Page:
The Phone Call


Renée Friedman



“Renée,” my mother, in her thick accent, pleads with me over the phone, “talk to him. Maybe he’ll listen to you. He looks like a mishugenah with all that long hair. God forbid your father, may he rest in peace, should have seen this!

And those tattoos. He looks like a walking billboard! I told him if he likes a picture to have someone draw it for him and hang it on the wall to look at. Now he’ll never be buried in a Jewish cemetery. Oy vey, Renée. I always thought you were the lunatic, but now I see I was wrong. It’s Steven. You haven’t seen your brother in a while – you wouldn’t want to meet him in a dark alley. And the other day when I was doing his laundry some pills fell out of his pocket. He tried to tell me they were only aspirin but I told him he can’t pull the wool over my eyes, I know aspirins have writing not numbers. There were numbers on them just like luudes have.”

This comment from a woman who, a few years ago, saw me drink a glass of sugary Maneshevitz Pesach wine at a seder and was worried that I would become a “gutter girl”.

“Mom, when I once brought home a stick of incense you thought it was a joint and I was a pothead. Now you know about luudes?”

“But now Kenny calls me.”

“Kenny? Who’s Kenny?”

“One of Steven’s band members.”

“Yes, so what does that have to do with anything?”

“Well, Kenny takes drugs. When he takes the heroin he called Steven to talk but Steven was at the fruit stand…. Oy! That’s another thing! Every day I have to nag him to go to work. He says he’s reached the apex of his fruit career. He says he knows all there is to know about fruit and doesn’t want to go anymore. I have to force him to go to work.“

“But how do you know about luudes?” ”So, Renée, I told you, Kenny phoned Steven but when your brother wasn’t home Kenny talked to me. He calls me now every day. He likes to talk and he explains about all the different drugs. He tells me what they look like.”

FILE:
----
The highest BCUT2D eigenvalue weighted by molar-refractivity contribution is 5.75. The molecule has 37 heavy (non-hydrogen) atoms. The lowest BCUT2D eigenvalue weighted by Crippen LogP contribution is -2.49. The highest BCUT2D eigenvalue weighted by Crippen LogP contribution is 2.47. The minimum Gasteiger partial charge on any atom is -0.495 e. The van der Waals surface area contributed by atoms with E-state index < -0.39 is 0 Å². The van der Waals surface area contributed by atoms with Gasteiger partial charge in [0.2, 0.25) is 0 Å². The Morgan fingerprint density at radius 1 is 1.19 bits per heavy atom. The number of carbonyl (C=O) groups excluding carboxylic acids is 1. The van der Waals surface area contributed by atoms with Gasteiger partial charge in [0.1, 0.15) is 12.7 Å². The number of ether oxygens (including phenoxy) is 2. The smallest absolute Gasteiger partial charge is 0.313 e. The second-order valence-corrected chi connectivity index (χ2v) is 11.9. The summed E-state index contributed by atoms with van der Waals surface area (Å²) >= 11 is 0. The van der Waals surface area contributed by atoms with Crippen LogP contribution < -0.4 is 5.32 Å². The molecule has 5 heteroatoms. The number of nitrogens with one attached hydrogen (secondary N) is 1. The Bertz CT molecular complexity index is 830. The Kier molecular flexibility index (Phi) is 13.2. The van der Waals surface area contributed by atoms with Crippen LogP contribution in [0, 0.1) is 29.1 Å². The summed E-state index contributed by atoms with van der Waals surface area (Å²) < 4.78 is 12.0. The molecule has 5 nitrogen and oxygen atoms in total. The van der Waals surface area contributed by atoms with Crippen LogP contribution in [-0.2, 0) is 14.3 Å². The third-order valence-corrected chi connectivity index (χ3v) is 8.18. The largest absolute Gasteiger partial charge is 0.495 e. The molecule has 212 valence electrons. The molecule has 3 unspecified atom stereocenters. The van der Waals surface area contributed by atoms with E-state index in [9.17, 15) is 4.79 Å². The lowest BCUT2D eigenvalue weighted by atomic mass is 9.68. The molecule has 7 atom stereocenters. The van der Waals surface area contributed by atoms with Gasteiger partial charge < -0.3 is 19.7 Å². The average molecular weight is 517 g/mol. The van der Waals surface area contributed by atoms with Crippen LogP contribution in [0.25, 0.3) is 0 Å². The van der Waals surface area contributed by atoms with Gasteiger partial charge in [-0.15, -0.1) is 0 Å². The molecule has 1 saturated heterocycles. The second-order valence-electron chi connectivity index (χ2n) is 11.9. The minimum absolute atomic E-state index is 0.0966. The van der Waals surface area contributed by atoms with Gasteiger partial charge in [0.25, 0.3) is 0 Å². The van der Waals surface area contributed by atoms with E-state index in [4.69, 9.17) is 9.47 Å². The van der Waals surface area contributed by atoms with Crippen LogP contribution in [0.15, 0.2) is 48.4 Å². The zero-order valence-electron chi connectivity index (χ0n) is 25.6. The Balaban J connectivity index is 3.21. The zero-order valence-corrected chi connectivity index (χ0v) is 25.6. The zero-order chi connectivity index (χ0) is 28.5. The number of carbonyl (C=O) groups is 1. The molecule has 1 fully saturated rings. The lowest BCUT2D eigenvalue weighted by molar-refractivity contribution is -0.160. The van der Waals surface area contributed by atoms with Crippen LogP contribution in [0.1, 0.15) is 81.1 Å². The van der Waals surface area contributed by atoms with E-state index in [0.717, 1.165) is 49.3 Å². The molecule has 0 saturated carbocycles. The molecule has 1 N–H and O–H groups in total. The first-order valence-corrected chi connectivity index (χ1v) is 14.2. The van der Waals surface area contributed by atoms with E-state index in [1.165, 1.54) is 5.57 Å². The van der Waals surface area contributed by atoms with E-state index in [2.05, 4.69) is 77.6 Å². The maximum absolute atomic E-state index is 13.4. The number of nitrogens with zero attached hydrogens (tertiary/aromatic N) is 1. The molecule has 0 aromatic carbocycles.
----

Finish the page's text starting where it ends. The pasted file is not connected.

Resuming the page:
“So one of Steven’s friends calls you every day just to have a little chat when he’s finished shooting up.”

“Yes, but Kenny only calls in the morning. He knows I don’t answer the phone between two and four because I’m watching my T.V. shows.”

“Yeah. You don’t have to watch them anymore. You could create your own soap opera-My Favourite. Junkie.”

“Renée, Steven is a nut. I don’t know what to do with him. He calls his fercockted band The Storm Troopers – the Metal Reich. When I ask him how he can be in a Nazi band after all his parents have been through, he says they are not Nazis- they are all Irish.”

I hear some noise in the background.

“Renee, I have to go. Steven wants a sandwich.”

“Ma, talk to me. He can make his own sandwich. You spoil him. Let him learn to take care of himself.”

“He’s in the kitchen with Lorraine.” “He’s still with Lorraine? Let her make him a sandwich.”

“She doesn’t do anything. Oy, she’s been complaining every morning that my coffee is not good. It’s making her nauseous. But I know it’s not my coffee.” “Ma – Lorraine is a shiksa and she’s living with you? You wouldn’t even let me walk through the neighbourhood with a Catholic boy ‘cuz of what the neighbours might say.”

“She better not be pregnant. I don’t want any babies here to take care of. They better get rid of it.”

This last comment of my mothers’ was too much for me to digest. The fact that she,a holocaust survivor, was more than obliquely implying that a grandchild of hers, albeit a non-Jewish one, be aborted I could not fully comprehend. I was vaguely, uncomfortably aware of the creeping realization that her longings – and she herself were imperceptible to me and – were not what I believed them to be…

Then the gravelly voice of my brother was close and clearly audible. “Ma, come on! I need a sandwich!”

There was a pause. Then my mother coughed out “Renée doesn’t want me to make you a sandwich.” ”She doesn’t even live in Brooklyn any more. Ignore her!”

“Ma, don’t do it!” I, the alter ego, beseech into her other ear.

“You don’t understand” my mom replies. “You’ll see when you have children. You won’t be able to refuse them. I have to go now. I’ll speak to you soon. Bye.”

There is a soft click, then the clear steady hum of the dial tone.






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